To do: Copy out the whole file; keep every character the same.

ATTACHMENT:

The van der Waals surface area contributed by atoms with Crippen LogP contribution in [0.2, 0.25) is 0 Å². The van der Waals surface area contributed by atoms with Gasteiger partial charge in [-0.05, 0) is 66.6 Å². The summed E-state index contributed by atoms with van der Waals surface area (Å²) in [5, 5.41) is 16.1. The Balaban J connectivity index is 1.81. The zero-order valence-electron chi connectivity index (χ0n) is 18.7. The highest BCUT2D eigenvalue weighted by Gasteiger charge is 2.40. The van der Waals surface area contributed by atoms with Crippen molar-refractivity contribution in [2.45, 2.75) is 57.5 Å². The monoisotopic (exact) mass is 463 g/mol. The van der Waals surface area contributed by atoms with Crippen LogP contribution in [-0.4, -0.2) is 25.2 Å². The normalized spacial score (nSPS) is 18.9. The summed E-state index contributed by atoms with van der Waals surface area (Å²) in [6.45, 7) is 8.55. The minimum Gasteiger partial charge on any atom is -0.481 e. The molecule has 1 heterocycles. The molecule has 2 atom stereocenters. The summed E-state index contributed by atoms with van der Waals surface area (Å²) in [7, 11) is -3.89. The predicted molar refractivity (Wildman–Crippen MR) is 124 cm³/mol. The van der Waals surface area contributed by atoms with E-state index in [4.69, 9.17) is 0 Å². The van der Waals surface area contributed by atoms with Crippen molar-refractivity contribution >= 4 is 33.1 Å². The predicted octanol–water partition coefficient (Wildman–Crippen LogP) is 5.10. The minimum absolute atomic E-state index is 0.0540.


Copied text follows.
The van der Waals surface area contributed by atoms with Crippen LogP contribution in [0.2, 0.25) is 0 Å². The van der Waals surface area contributed by atoms with Gasteiger partial charge in [-0.05, 0) is 66.6 Å². The summed E-state index contributed by atoms with van der Waals surface area (Å²) in [5, 5.41) is 16.1. The Balaban J connectivity index is 1.81. The zero-order valence-electron chi connectivity index (χ0n) is 18.7. The highest BCUT2D eigenvalue weighted by Gasteiger charge is 2.40. The van der Waals surface area contributed by atoms with Crippen molar-refractivity contribution in [2.45, 2.75) is 57.5 Å². The monoisotopic (exact) mass is 463 g/mol. The van der Waals surface area contributed by atoms with Crippen LogP contribution in [-0.4, -0.2) is 25.2 Å². The normalized spacial score (nSPS) is 18.9. The summed E-state index contributed by atoms with van der Waals surface area (Å²) in [6.45, 7) is 8.55. The minimum Gasteiger partial charge on any atom is -0.481 e. The molecule has 1 heterocycles. The molecule has 2 atom stereocenters. The summed E-state index contributed by atoms with van der Waals surface area (Å²) in [7, 11) is -3.89. The predicted molar refractivity (Wildman–Crippen MR) is 124 cm³/mol. The van der Waals surface area contributed by atoms with E-state index in [4.69, 9.17) is 0 Å². The van der Waals surface area contributed by atoms with Crippen molar-refractivity contribution >= 4 is 33.1 Å². The predicted octanol–water partition coefficient (Wildman–Crippen LogP) is 5.10. The minimum absolute atomic E-state index is 0.0540.